“…To miss it would be a shame.”
ViBu Jazz VBNY183
Vicki Burns (vocals); Art Hirahara (piano); Sam Bevan (bass & arrangements); Billy Drummond (drums); Dayna Stephens (tenor & baritone saxophone); John Deutsch (trumpet); Mas Koga (flute & baritone saxophone); Nick Vayenas (trombone)
Listening to this highly accomplished album, Burns’s third recording under her own name, it made me wonder why I had not come across the vocalist before. A regular performer in and around New York for the last decade, the vocalist’s career stretches further back than that with spells living and working in Boston and San Jose, California.
Establishing a firm reputation wherever she has chosen to work, Burns’s released her first album Siren Song in 2003 with a live recording, Live At Anna’a Jazz Island five years later. It is therefore somewhat of a mystery that she has waited more than a decade to record again.
Now that she has, Lotus Blossom Days has captured Burns at her peak. As good as the earlier albums are, this is the real deal.
Vicki Burns sings with a full and vibrant delivery, and an impressive three octave range. However, the most impressive aspect of her singing is what she has gained from years of experience, and how she is now fully aware of what she can do and how best to express it.
Her repertoire is predominantly comprised of jazz standards and the Great American Songbook, but what is not predictable is Burns treatment of her chosen songs. Each of the twelve tracks that make up the album is carefully arranged, yet skilfully done so that there is plenty of room for the soloists and spontaneity in the studio.
‘If You Never Fall In Love With Me/Del Sasser’ is a brave opening number and a real statement of intent, with its bold intervallic leaps and intricate theme. Sam Bevan’s arrangement for the horns is also particularly appealing and effective, as has ‘Out Of This World’ featuring some wonderful tenor from Dayna Stephens.
As the album title would suggest, Billy Strayhorn is a prominent part of proceedings and Bevan pulls out another fine arrangement for a lovely ‘Lotus Blossom Days’, and this is matched, or perhaps even bettered, by a superlative reading of ‘Bittersweet’.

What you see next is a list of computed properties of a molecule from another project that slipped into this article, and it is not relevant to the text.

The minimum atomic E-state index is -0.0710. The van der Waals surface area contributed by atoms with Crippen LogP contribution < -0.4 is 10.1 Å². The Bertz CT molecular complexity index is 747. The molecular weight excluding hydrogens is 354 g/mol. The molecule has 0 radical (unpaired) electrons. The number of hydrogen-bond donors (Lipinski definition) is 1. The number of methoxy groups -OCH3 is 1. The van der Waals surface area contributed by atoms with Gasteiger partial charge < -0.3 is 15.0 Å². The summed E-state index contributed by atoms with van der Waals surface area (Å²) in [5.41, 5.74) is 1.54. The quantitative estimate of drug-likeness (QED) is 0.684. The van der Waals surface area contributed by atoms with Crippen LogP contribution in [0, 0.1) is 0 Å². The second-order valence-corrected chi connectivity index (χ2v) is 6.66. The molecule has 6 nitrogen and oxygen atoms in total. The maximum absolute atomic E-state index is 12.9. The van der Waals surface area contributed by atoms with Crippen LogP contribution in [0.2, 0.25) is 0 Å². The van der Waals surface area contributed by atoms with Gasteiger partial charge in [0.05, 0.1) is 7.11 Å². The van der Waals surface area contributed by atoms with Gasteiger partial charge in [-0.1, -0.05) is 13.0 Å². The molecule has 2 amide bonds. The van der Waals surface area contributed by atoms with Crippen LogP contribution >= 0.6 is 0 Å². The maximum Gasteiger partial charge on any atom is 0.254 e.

Performed as a duet for piano and vocals Burns is totally in control of the music, lyrics and her incredible voice in a passionate and emotional performance that leaves you hanging on her every word. Not to be outdone, pianist Art Hirahara is with her every step of the way.
Another nod to the singer’s love of modern jazz can be heard on two quite startling tracks in ‘A Long Way To Go/Equinox’ with her wordless vocalising in the opening bars leading into the laconic bass line and lyrics by Chris Caswell.
Hirahara gets in an excellent solo, and with the track featuring only vocals and the rhythm section is a nice change of pace. This is maintained with a tremendous ‘It’s Over Now/Well You Needn’t’ with Burn’s handling Monk’s tricky melody with aplomb and topping things off with a wonderful scat chorus.
It would be a grave omission not to mention in closing a couple of original compositions that round out this wonderful album.
From her debut album is a reprise of the title track, ‘Siren Song’ written by Burns that has one of those alluring tempos that draws the listener into the song, and that showcases again Burn’s handling of a ballad. Bassist and arranger Sam Bevan also takes a deeply resonant and expressive solo.
The other original of note is by Tessa Souter, ‘You Don’t Have To Believe’. Again, Bevan uses the horns nicely to set the mood of the composition, and trumpeter John Deutsch bring a suitably melancholy touch.
This is Vicki Burns the storyteller as the mystery of Souter’s lyrics unfurl through Deutsch’s continuing contribution working sympathetically with Burn’s impassioned cries and soaring vocal lines.
This is a quality album that may not readily appear on your radar, but to miss it would be a shame.
Reviewed by Nick Lea